Everyone’s memories ran a bit ragged after that, with vague recollections of singing in the streets and Marlow casting up his accounts somewhere in Westminster, but eventually they settled at the Vega Club. It was so late, the manager tried to dissuade them from play. Mr. Forbes knew every one of them could wager for hours, and the Vega Club closed its doors at dawn.

But Heathercote persuaded him to let them in and to give them the whist salon all to themselves. “We’ll leave by noon,” he promised, patting Forbes on the chest as he slid a handful of notes into the man’s hand. His words were remarkably steady for a man who’d been drinking for eight hours. Grim-faced, Forbes let them in, where they commandeered the main table and called for yet more wine.

A few intrepid souls followed them from the club proper. Forbes tried to stop them at the door, but Forester recognized one and waved them in. “We don’t mind winning their money,” he said with a hiccup.

They played whist, then switched to loo. One loser was dared to drink off the contents of his full flask in one go, which he did. The room filled with cigar smoke and ribald language, and the wagers grew extravagant. Marlow won a prize colt off Forester. Heathercote wagered his new phaeton and ended up with someone’s barouche. Sackville won the largest pot of the night, and everyone pelted him with markers.

And then one of the hangers-on spoiled it. He had the look of a country fellow new to London, with an arrogant bluster that was initially amusing but eventually turned annoying. He’d played well enough, winning a bit and losing with colorful curses that made the rest of them roar with laughter. But it became abruptly clear that Sir Charles Winston was in over his head when he wagered his house.

Marlow laughed. Heathercote picked up the scribbled note Winston had put forth and read it with one brow arched. “Can’t wager property, Winslow.”

The man was already ruddy from drink, and now he turned scarlet. “Can so! Your fellow wagered a horse.”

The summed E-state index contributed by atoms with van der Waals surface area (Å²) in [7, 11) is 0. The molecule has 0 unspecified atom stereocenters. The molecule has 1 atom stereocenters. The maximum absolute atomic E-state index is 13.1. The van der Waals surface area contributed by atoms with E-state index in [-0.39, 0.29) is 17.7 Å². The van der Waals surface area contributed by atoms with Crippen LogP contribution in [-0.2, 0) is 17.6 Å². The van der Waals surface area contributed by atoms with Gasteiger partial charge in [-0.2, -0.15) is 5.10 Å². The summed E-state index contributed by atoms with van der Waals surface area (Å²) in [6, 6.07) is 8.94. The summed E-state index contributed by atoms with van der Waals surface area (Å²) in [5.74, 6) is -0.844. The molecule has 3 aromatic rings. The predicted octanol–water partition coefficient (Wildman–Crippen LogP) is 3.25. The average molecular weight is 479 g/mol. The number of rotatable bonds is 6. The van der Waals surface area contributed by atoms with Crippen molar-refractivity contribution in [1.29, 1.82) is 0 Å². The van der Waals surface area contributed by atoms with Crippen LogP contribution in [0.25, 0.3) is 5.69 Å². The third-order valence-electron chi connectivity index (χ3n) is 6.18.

“Horses are portable,” said Forester, his Liverpool accent bleeding through. “Houses are not.”

“Houses are worth more!”

“Aye, too much more.” Heathercote flicked the note back across the table. “Markers.”

“I haven’t got any more markers,” muttered the younger man. For a moment everyone focused in surprised silence on the empty space in front of him. None of them had run out.

“Then fold your hand,” Forester told him. “You’re out!”

Winston’s chin set stubbornly. His mate tried to slide some markers toward him, but he angrily shoved them back. “Give me a chance to win it back.”

“All the more reason to walk away, if you’ve lost ‘em all.” Marlow waved one hand, nearly toppling out of his seat. Mr. Forbes, watching grimly from the corner, came forward. “Forbes, Windermere is done.”

“Sir Charles,” murmured the manager. “Perhaps it’s time to go.”

“Not yet!” Winston scowled at them all, shaking off his friend’s quiet attempts to get him to fold. “Not now, Farley! They got a chance to turn their luck. Why shouldn’t I?”

“Luck is like the wind,” said a new voice. Nicholas Dashwood, the owner of the Vega Club, stepped out of the shadows. “It rarely turns propitiously.”

Winston stubbornly sank lower in his seat. “I deserve ‘nother chance.”

Heathercote slung his arms over the back of his chair. “Well, West? What say you? Shall we let him stay and wager away everything he’s got?”

Lounging in his seat, the Marquess of Westmorland looked up in irritation. “Really ought to go, Winsmore.”

“Wins-less, more like,” snickered Marlow.

Winston sat up straighter in his seat. “Please, my lord.”

“Oh, let him ruin himself,” muttered Forester, shuffling his cards restlessly.

The marquess lifted one shoulder. “Damned if I care.”

“Sir Charles,” said Dashwood evenly, “do not wager what you cannot afford to lose.”

Winston scooped up the scribbled paper and added a line, signing his name with a flourish. “I won’t, sir.”